Wednesday, March 23, 2011

Oral/Aural society - Islam: A Short History

One of the things that gets stressed about the Qur'an is that it was an oral revelation. It wasn't (at first) written down. Susanne did a post a while back where the author of the book she was reading theorised that this enabled Mohammed to make edits and adaptations to his speeches as the need and/or mood of the crowd required. So while we may (and I'm not sold on this fact in and of itself) have the original version of the written Qur'an, totally unchanged from when Mohammed's followers wrote it down, we absolutely don't have the *original* Qur'an, because we weren't there and can never have heard Mohammed saying it.

And it's not just the Qur'an. The message of the Bible, every letter and Gospel in the New Testament was meant to be heard, not read. If for no other reason than the fact that the majority of the people at that time, and for centuries after that, could not read. It just wasn't practical, or helpful. Think about it this way. It takes a couple of hours every day for, heck, I don't even know how long to teach someone not just to read, but to read well. There's a difference. Trust me. It doesn't seem like much, does it? But in those times, there was a very, very small gap between survival and death for most people. Harvesting, dealing with livestock, selling their goods, working, cooking, cleaning, on and on and on. A million things that we don't worry about any longer but that they had to. Unless they were well off and therefore had idle time and money to pay for books and someone to teach them or they had necessity then reading and writing weren't that important to them.

But does it really make that much difference? Hearing versus reading?

I think it does. In the first place, if we are to hear something the way it was intended, then we will be in community, which is where our faith is meant to be practiced. Not alone, reading our sacred text and deciding what it means all on our lonesome, but *with* other believers. In the second place,we process things that we hear differently, both emotionally and intellectually.

As an example, I've been listening to books in my car for a while now. And I just recently listened to a death scene from a book I've read multiple times. The death is sad, and poignant and heroic. I'm sorry the character died, in spite of the fact that he's only in this one book, not even a recurring character. But I never *cried* for this character's death until I listened to it being acted out.


  1. Interesting! Yes, it's amazing how hearing a song is so much more powerful and moving than reading the lyrics online. I can be bored to tears reading the words and then HEAR the song and am amazed! That said I'm always one who often needs to SEE things in order to fully process it. So take that for whatever you make of it. Michael goes to a classical school on Tuesday mornings and they learn a number of things by song. It does often seem easier to remember things when they are set to music or chanting.

    I am reading a book on Islam and something that struck me was that the author said Muhammad recited the Quran and then others memorized and wrote down what he said. Remember on bones and wood and leaves and whatever was available. I've heard this for a while now and it seemed OK until I got to wondering why these people were literate enough to record his sayings when Muhammad wasn't. Especially as you said back in the ancient world most people weren't literate for practical reasons. They were more interested in survival. I remember the book you mentioned in this post the author said by the time the Quran was being written perhaps Muhammad was able to hire scribes. Jews in Medina perhaps? Maybe they were literate and could write down Muh's recitations. Just thinking out loud.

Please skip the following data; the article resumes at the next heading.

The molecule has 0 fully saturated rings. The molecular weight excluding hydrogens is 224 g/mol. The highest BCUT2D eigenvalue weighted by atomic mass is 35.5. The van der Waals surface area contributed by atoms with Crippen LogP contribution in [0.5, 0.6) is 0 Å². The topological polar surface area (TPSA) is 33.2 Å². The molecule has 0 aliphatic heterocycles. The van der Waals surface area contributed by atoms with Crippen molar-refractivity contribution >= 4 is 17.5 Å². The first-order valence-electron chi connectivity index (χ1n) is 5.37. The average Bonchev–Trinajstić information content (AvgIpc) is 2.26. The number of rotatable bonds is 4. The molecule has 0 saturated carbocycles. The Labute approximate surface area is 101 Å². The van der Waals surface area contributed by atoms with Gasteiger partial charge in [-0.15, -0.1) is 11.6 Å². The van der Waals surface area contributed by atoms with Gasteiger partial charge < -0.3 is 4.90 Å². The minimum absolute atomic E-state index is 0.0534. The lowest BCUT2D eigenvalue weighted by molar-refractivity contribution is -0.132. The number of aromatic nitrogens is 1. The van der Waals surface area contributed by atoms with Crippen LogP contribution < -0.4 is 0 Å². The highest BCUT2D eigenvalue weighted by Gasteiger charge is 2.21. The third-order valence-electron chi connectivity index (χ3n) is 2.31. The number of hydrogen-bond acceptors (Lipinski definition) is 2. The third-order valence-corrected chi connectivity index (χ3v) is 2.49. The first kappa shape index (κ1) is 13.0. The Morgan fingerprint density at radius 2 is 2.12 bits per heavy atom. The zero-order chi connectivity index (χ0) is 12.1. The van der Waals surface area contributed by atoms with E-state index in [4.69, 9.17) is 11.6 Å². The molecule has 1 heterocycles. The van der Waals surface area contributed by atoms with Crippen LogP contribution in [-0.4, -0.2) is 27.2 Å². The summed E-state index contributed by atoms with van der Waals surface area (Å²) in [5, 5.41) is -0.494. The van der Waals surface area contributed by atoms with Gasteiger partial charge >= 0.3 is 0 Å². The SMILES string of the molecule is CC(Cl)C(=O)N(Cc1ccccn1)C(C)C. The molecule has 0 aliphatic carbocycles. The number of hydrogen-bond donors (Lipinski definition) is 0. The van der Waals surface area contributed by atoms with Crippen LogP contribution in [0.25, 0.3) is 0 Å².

2. I liked how to explain the power of the word that is meant to be heard. I never thought about it and it makes a lot of sense. I guess that is why hearing the Quran being recited makes people weep?

  3. Susanne,

    *nods* I had that same thought. It's not just the words, but the emotion and the life that the reader/singer puts into them.

    It does often seem easier to remember things when they are set to music or chanting.

    Alphabet anyone? :)

    As for your newest book, I guess that would depend on at what point in time he's saying that people started writing the Qur'an down. If it was too early on, I'd call it pretty unlikely, since most of the early converts were poor, women, or slaves and therefore even more unlikely to be literate. Later on, maybe in Medina some of the followers could have been literate. But it still seems less likely than the theory that he got a scribe who started copying it all down.

  4. Suroor,

    I think that's part of it. Hearing something hits so many different emotional and intellectual keys than just reading it. Poetry is beautiful, but it's even more so when you hear it read, or sung.

  5. May God's peace mercy and blessings be upon you sister Amber and All

    Regarding your post about the Holy Quran, I thought it might be helpful if I provide you all with useful articles, which answer your questions, and give information about the revelation. For better understanding. I hope I am allowed to contribute. Thank you.

    The Nature of Revelation?

    Preservation of the Quran: Memorization/ The written Quran

    The Authorship of the Quran: The Words of a Human?/The Words of a Poet or a Teacher?/Was it the Words of Satan or God?

    Is the Quran Authentic?

    An Introduction to the Quran: Organization and Meanings/Its Inimitableness and Language

    The Style of the Quran

    The Beauty and Eloquence of the Quran

    Prophet Mohammed (peace be upon him)

    The Truth about Islam

    Prophet Jesus and Muhammad (Peace be upon them) in the Holy Quran and Previous Scriptures


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